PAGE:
COVID-19, social network analysis and lessons from South Korea

Stanley Milgram was a Prof in Harvard who did an interesting experiment. Milgram choose a stock broker in Boston and then he contacted 296 volunteers, one third of them were from Boston and rest from Omaha, Nebraska that is more than 1400 Kilometers away from Boston. Each of the 296 volunteers received a booklet that they were supposed to reach to the stock broker in Boston. If they knew the stock broker, they could send him directly and if they do not, they were asked to send to someone whom they think could deliver the booklet to the stock broker in Boston. Soon 64 of these booklets reached their destination and the average chain of connections it took was 5.2. This is how the concept six degrees of separation or the expression “it’s a small world” came into our vocabulary.

Now we know that it is not even six degrees of separation considering the global trade and travel and it is indeed a small world and this makes spreading of epidemics like Corona virus faster.

South Korea did a very good job of mapping the people affected by virus using technology and by Feb. 17, South Korea’s tally of COVID-19 patients were just 30 with zero deaths. They thought situation is under control. Remember India now has more than 30 cases people who are tested positive.

The 31st case, patient No. 31, discovered on Feb. 18, was a member of a quasi-Christian cult called Shincheonji, one of the religious movements in the country. After that within 8 days the infected peoples count went up to 977. This cult is estimated to have approximately 240,000 followers. So the 31st patient became the tipping point in wide spread reach of the virus in South Korea. Just one person getting affected by the virus and the total number of people affected went from 30 to almost 1000. To understand this we need to look into the construct of social networks and roles different people play in social networks.

While we know that the COVID-19 virus spread through physical proximity and contact, would there be certain kind of people who are more prone to getting the disease than others? I am not talking about the available data on elders and children who are more prone to the virus. I am talking about the social networks and our position in the networks that might have an impact on how prone we are in epidemics like this .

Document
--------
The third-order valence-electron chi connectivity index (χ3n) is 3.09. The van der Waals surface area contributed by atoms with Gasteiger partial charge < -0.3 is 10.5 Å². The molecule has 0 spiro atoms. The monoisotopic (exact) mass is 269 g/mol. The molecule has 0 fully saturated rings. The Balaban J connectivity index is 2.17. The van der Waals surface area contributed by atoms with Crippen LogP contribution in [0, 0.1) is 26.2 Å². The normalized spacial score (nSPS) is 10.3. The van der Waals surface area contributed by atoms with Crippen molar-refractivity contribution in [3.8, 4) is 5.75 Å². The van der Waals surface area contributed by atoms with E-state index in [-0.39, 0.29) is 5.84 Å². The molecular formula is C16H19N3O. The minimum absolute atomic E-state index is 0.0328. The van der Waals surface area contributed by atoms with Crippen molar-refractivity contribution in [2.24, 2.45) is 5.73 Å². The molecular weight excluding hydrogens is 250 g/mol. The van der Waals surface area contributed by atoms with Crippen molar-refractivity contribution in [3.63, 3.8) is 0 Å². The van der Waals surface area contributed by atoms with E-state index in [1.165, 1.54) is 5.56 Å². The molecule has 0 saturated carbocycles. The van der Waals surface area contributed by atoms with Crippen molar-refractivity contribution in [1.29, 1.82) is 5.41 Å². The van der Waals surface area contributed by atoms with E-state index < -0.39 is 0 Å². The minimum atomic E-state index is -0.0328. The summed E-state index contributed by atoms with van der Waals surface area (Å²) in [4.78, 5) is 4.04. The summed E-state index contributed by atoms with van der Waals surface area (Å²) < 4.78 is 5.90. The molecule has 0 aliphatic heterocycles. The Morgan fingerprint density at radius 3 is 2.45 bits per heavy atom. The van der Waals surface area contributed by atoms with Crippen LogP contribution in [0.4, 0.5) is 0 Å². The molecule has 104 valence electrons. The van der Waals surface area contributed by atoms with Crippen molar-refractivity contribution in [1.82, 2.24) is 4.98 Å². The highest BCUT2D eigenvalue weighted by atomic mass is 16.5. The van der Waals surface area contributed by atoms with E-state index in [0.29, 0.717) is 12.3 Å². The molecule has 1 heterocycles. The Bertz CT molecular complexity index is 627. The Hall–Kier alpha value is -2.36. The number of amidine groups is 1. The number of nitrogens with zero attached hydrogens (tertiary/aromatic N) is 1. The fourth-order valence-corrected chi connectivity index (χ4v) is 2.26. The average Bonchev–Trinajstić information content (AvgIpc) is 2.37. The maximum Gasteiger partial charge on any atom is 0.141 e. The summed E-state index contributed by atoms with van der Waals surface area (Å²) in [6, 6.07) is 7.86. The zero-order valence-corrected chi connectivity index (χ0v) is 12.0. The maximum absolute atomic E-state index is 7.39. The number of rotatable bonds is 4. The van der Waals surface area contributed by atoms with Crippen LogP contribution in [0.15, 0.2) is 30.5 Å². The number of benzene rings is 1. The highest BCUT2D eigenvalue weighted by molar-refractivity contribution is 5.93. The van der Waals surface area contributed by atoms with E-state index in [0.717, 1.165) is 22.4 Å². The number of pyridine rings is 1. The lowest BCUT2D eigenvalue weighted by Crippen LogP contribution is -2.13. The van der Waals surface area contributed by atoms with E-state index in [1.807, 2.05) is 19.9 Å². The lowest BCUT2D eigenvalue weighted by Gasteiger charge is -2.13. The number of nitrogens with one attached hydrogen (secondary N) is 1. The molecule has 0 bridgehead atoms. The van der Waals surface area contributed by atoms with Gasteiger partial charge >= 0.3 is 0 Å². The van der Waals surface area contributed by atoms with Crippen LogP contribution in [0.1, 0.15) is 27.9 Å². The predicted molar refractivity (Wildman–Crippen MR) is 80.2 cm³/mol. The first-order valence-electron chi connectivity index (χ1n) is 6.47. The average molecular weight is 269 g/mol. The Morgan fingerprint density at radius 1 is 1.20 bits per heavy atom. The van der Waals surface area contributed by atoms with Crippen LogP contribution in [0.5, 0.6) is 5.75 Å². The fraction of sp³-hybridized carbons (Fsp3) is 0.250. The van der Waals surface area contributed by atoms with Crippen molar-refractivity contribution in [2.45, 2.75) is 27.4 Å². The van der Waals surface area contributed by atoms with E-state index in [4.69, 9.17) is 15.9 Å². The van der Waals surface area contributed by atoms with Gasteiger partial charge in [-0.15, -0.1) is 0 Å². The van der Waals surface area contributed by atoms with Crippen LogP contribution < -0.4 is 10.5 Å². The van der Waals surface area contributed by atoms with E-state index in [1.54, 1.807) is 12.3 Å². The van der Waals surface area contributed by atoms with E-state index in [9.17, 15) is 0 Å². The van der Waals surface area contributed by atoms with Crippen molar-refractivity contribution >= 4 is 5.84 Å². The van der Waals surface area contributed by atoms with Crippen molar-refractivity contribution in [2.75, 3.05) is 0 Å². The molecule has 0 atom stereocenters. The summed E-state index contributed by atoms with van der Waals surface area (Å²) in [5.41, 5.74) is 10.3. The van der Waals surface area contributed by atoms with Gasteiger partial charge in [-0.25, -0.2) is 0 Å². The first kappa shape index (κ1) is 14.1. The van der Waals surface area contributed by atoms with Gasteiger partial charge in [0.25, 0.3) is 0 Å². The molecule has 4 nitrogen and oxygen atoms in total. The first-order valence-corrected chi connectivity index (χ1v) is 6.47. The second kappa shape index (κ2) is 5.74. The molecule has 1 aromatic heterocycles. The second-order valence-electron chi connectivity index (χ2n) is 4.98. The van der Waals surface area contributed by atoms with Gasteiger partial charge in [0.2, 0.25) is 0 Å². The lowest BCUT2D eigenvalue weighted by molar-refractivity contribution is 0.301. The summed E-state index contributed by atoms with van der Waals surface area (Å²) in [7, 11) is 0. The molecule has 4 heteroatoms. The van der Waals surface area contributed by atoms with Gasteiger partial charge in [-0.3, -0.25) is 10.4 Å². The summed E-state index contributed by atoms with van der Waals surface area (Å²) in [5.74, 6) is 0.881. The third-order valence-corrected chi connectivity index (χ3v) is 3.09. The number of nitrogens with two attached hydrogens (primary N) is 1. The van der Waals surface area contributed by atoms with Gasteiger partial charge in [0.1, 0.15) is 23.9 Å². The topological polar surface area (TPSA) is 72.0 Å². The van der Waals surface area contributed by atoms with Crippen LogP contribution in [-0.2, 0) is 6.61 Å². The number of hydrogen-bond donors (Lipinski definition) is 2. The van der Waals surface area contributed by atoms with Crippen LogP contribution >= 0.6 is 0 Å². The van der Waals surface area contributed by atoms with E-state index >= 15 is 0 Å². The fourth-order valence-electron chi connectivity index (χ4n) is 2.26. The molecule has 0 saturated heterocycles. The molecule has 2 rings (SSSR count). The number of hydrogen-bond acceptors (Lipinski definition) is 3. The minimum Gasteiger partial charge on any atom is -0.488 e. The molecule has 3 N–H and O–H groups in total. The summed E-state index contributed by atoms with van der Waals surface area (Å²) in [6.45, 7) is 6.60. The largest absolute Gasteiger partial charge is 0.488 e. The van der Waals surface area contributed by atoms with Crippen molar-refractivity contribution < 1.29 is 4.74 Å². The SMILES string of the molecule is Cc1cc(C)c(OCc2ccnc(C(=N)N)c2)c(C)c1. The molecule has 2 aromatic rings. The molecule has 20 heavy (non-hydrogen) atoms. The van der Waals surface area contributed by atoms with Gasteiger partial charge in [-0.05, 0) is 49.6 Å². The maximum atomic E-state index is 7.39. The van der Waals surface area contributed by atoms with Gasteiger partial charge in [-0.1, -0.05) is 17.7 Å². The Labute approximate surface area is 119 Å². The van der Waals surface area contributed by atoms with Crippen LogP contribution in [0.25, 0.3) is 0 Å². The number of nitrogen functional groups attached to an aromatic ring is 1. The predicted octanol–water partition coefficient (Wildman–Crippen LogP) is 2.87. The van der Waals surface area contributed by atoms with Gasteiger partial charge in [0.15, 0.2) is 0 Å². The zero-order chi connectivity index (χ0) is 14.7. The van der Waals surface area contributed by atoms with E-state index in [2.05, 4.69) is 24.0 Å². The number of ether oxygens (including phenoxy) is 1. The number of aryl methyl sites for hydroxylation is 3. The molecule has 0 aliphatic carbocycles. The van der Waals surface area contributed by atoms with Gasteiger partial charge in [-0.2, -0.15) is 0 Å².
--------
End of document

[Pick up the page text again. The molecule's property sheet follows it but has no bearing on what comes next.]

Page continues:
We are social animals and we have our social networks. Our friends, family, work colleagues, neighbours etc. Some of us has more social life, more friends and more social interactions and depending on where we are in a social network, we have access to certain other members. In the diagram below each members are the nodes and the lines represents their relationships and connections. You can see that Faiz is more connected to others than Krunal.

Chances are that in an epidemic like COVID- 19, Faiz could pass the virus to more people than Krunal at the same time if you want to pass a positive message to the community, Faiz will be in a better position than Krunal also.

In social network analysis Faiz is called a Hub and during an infectious disease outbreak could become a super spreader. There is a concept called centrality in Network Analysis and there are degree centrality, betweenness centrality and closeness centrality. In layman’s terms, how central is a nod, a person in a network will have an impact on how fast an infectious disease could spread.

Centrality might not be a property of a node, an individual alone. In some cities the disease spread faster than other cities. Some cities like New Delhi taken as a whole might have a high centrality. We have a Monday evening market where I live and people gather in large numbers to buy vegetables and other things and they do meet their neighbors, friends over there. Some cities might have low centrality where people usually do not come together in large numbers and interact with each other.

Sometimes, it is not the centrality, how central a person is in the network that affects the spread of a disease but the gatekeepers or bridges who connects multiple networks

While it is difficult to map these networks in our community and take preventive action, a general awareness about how infectious diseases spread through social connections and how some people could accelerate this spread is useful. If you happened to be a Hub with so many connections and social interactions or a connector or a bridge, you need to be more careful and aware so that your proactive actions could reduce the spread.

Santhosh Babu is a founder of OrgLens, a start-up that maps and analyses social networks to increase organizational effectiveness.

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